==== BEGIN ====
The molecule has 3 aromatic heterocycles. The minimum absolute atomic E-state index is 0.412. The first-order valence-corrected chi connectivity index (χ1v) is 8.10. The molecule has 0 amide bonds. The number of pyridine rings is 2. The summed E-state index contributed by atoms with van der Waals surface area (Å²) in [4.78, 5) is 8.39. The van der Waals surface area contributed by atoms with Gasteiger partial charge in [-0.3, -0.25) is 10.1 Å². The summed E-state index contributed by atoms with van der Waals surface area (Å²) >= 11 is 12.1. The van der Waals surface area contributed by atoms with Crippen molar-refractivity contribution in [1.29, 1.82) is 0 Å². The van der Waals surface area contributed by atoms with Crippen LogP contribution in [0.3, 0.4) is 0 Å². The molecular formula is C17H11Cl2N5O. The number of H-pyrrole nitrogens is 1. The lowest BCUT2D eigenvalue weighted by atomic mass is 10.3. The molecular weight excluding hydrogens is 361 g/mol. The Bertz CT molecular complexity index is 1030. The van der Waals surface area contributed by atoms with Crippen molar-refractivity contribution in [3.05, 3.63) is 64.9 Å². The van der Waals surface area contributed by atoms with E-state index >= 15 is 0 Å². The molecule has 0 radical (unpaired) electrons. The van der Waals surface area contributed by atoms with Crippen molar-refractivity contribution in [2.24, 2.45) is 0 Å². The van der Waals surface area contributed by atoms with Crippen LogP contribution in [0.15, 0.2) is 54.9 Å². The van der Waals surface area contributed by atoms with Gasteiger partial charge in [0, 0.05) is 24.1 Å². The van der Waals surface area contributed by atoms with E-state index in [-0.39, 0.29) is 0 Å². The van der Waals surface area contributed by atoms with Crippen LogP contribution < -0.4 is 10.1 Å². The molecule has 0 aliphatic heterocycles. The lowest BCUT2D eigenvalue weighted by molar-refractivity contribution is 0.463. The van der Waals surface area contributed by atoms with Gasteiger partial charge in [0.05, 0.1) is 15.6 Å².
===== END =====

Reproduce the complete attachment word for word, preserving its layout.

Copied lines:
The molecule has 3 aromatic heterocycles. The minimum absolute atomic E-state index is 0.412. The first-order valence-corrected chi connectivity index (χ1v) is 8.10. The molecule has 0 amide bonds. The number of pyridine rings is 2. The summed E-state index contributed by atoms with van der Waals surface area (Å²) in [4.78, 5) is 8.39. The van der Waals surface area contributed by atoms with Gasteiger partial charge in [-0.3, -0.25) is 10.1 Å². The summed E-state index contributed by atoms with van der Waals surface area (Å²) >= 11 is 12.1. The van der Waals surface area contributed by atoms with Crippen molar-refractivity contribution in [1.29, 1.82) is 0 Å². The van der Waals surface area contributed by atoms with Crippen LogP contribution in [0.3, 0.4) is 0 Å². The molecular formula is C17H11Cl2N5O. The number of H-pyrrole nitrogens is 1. The lowest BCUT2D eigenvalue weighted by atomic mass is 10.3. The molecular weight excluding hydrogens is 361 g/mol. The Bertz CT molecular complexity index is 1030. The van der Waals surface area contributed by atoms with Crippen molar-refractivity contribution in [3.05, 3.63) is 64.9 Å². The van der Waals surface area contributed by atoms with E-state index >= 15 is 0 Å². The molecule has 0 radical (unpaired) electrons. The van der Waals surface area contributed by atoms with Crippen molar-refractivity contribution in [2.24, 2.45) is 0 Å². The van der Waals surface area contributed by atoms with Crippen LogP contribution in [0.15, 0.2) is 54.9 Å². The van der Waals surface area contributed by atoms with Gasteiger partial charge in [0, 0.05) is 24.1 Å². The van der Waals surface area contributed by atoms with E-state index in [-0.39, 0.29) is 0 Å². The van der Waals surface area contributed by atoms with Crippen LogP contribution < -0.4 is 10.1 Å². The molecule has 0 aliphatic heterocycles. The lowest BCUT2D eigenvalue weighted by molar-refractivity contribution is 0.463. The van der Waals surface area contributed by atoms with Gasteiger partial charge in [0.05, 0.1) is 15.6 Å².